Giuliani: Christie charge not ‘bombshell’

Former New York City Mayor Rudy Giuliani (R) said Friday a “bombshell” has not yet dropped on New Jersey Gov. Chris Christie (R) in the George Washington Bridge scandal. 

Giuliani branded as too ambiguous the letter from a port authority official released Friday claiming there is evidence Christie knew about lane closures on the bridge while they were occurring last year.  

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“I'm not sure it is a bombshell, Wolf,” he told Wolf Blitzer on CNN. 

“It is a statement with a lot of ambiguity — some good for the governor, some that creates questions. The part that is good — it’s clear the governor didn't know about it beforehand, right? The question is when did he find out about it.”

The New York Times obtained a letter Friday from the lawyer of former Port Authority official David Wildstein, who resigned after it was revealed he helped order the lane closure that blocked traffic for days. 

The letter alleges evidence that Christie had knowledge of the closures during the incident and that Wildstein could disprove other statements made by the governor. 

“Mr. Wildstein is very much wanting to get immunity from the government,” Giuliani said of the letter. “And I suspect if Mr. Wildstein had a smoking gun — something you could describe really, honestly as a bombshell — the government would have given him immunity.”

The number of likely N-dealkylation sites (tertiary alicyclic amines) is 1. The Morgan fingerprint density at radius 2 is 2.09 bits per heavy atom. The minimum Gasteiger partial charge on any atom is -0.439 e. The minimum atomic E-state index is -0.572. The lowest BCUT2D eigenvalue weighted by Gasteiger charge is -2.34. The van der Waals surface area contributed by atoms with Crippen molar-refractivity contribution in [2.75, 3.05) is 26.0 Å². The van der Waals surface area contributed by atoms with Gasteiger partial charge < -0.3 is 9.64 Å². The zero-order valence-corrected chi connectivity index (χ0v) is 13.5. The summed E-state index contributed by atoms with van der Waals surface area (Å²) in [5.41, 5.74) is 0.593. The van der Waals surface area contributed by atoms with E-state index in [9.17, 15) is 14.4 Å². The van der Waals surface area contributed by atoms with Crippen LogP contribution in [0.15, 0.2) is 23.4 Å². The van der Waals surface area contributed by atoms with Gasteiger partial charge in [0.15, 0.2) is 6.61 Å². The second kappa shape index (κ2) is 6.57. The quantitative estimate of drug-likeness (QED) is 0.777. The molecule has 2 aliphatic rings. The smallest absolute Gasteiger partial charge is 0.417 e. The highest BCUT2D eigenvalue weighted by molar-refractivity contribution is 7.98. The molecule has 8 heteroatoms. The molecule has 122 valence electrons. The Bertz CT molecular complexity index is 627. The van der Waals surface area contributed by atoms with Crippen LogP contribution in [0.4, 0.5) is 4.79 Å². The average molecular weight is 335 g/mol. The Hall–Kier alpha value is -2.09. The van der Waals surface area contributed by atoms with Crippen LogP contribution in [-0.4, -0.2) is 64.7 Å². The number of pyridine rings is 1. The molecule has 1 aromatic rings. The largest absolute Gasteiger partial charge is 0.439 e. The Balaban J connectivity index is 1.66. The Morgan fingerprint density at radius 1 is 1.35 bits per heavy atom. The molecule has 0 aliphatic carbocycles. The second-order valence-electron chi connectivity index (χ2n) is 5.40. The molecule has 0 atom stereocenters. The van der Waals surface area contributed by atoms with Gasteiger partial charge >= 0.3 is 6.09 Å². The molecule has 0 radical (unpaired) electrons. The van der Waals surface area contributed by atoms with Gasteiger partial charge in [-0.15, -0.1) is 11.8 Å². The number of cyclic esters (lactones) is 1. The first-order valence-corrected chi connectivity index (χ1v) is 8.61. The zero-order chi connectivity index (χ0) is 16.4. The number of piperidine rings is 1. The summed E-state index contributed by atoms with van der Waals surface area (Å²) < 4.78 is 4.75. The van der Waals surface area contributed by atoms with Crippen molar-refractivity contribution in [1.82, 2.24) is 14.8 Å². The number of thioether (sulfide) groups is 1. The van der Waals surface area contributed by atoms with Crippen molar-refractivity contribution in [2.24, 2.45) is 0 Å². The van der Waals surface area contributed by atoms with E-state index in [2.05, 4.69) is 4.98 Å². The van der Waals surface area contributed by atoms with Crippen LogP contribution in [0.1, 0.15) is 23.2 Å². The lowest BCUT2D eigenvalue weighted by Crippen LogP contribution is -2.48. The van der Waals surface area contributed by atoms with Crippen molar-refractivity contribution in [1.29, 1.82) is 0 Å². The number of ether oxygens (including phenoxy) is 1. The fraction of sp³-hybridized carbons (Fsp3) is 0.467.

Giuliani, a strong defender of Christie throughout the scandal, said the governor would eventually have to go before the U.S. attorney to answer question in the probe. 

It could end up helping Christie, Giuliani said. 

“I don't think it would be good for anybody if the governor weren't eventually questioned,” he said. “The best result for Chris Christie here is that he is cleared. If he were cleared without any kind of full and complete investigation, then his political opponents would use it against him.”

If Christie is cleared, that will once against make him a viable candidate in 2016, Giuliani said. 

Giuliani predicted, however, that Christie’s testimony would not come until the end of the probe.

“Generally, you don't want to talk to the top guy until you have talked to everybody else,” he said. Adding, “you want to get to the end of the process before you go after the governor.”